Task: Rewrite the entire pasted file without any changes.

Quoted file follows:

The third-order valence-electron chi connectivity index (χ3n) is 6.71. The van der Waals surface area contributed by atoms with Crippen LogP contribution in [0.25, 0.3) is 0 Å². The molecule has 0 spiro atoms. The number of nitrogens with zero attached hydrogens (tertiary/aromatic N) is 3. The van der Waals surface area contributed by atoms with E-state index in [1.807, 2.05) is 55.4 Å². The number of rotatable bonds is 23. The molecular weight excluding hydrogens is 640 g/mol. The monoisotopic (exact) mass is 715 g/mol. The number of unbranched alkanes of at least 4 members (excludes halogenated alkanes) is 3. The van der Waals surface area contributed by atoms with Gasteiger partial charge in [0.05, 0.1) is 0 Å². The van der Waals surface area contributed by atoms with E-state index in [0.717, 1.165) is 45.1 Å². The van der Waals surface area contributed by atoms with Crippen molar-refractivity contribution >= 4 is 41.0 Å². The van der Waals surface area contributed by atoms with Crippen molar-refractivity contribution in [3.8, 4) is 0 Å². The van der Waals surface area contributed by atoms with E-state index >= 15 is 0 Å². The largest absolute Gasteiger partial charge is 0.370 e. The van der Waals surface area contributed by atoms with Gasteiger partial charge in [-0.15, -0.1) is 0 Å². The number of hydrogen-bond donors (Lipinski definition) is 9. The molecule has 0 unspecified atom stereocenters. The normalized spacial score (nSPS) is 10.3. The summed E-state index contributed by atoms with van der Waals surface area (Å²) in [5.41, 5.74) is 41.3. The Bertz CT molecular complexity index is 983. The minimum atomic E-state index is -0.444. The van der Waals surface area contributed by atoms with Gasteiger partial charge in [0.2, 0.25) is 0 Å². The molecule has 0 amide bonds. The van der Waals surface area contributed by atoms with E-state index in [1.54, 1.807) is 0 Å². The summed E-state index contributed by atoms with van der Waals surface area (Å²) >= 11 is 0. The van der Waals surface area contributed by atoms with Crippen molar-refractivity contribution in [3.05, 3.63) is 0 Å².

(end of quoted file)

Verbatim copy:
The third-order valence-electron chi connectivity index (χ3n) is 6.71. The van der Waals surface area contributed by atoms with Crippen LogP contribution in [0.25, 0.3) is 0 Å². The molecule has 0 spiro atoms. The number of nitrogens with zero attached hydrogens (tertiary/aromatic N) is 3. The van der Waals surface area contributed by atoms with E-state index in [1.807, 2.05) is 55.4 Å². The number of rotatable bonds is 23. The molecular weight excluding hydrogens is 640 g/mol. The monoisotopic (exact) mass is 715 g/mol. The number of unbranched alkanes of at least 4 members (excludes halogenated alkanes) is 3. The van der Waals surface area contributed by atoms with Gasteiger partial charge in [0.05, 0.1) is 0 Å². The van der Waals surface area contributed by atoms with E-state index in [0.717, 1.165) is 45.1 Å². The van der Waals surface area contributed by atoms with Crippen molar-refractivity contribution >= 4 is 41.0 Å². The van der Waals surface area contributed by atoms with Crippen molar-refractivity contribution in [3.8, 4) is 0 Å². The van der Waals surface area contributed by atoms with E-state index >= 15 is 0 Å². The largest absolute Gasteiger partial charge is 0.370 e. The van der Waals surface area contributed by atoms with Gasteiger partial charge in [-0.15, -0.1) is 0 Å². The number of hydrogen-bond donors (Lipinski definition) is 9. The molecule has 0 unspecified atom stereocenters. The normalized spacial score (nSPS) is 10.3. The summed E-state index contributed by atoms with van der Waals surface area (Å²) in [5.41, 5.74) is 41.3. The Bertz CT molecular complexity index is 983. The minimum atomic E-state index is -0.444. The van der Waals surface area contributed by atoms with Gasteiger partial charge in [0.2, 0.25) is 0 Å². The molecule has 0 amide bonds. The van der Waals surface area contributed by atoms with E-state index in [1.54, 1.807) is 0 Å². The summed E-state index contributed by atoms with van der Waals surface area (Å²) >= 11 is 0. The van der Waals surface area contributed by atoms with Crippen molar-refractivity contribution in [3.05, 3.63) is 0 Å².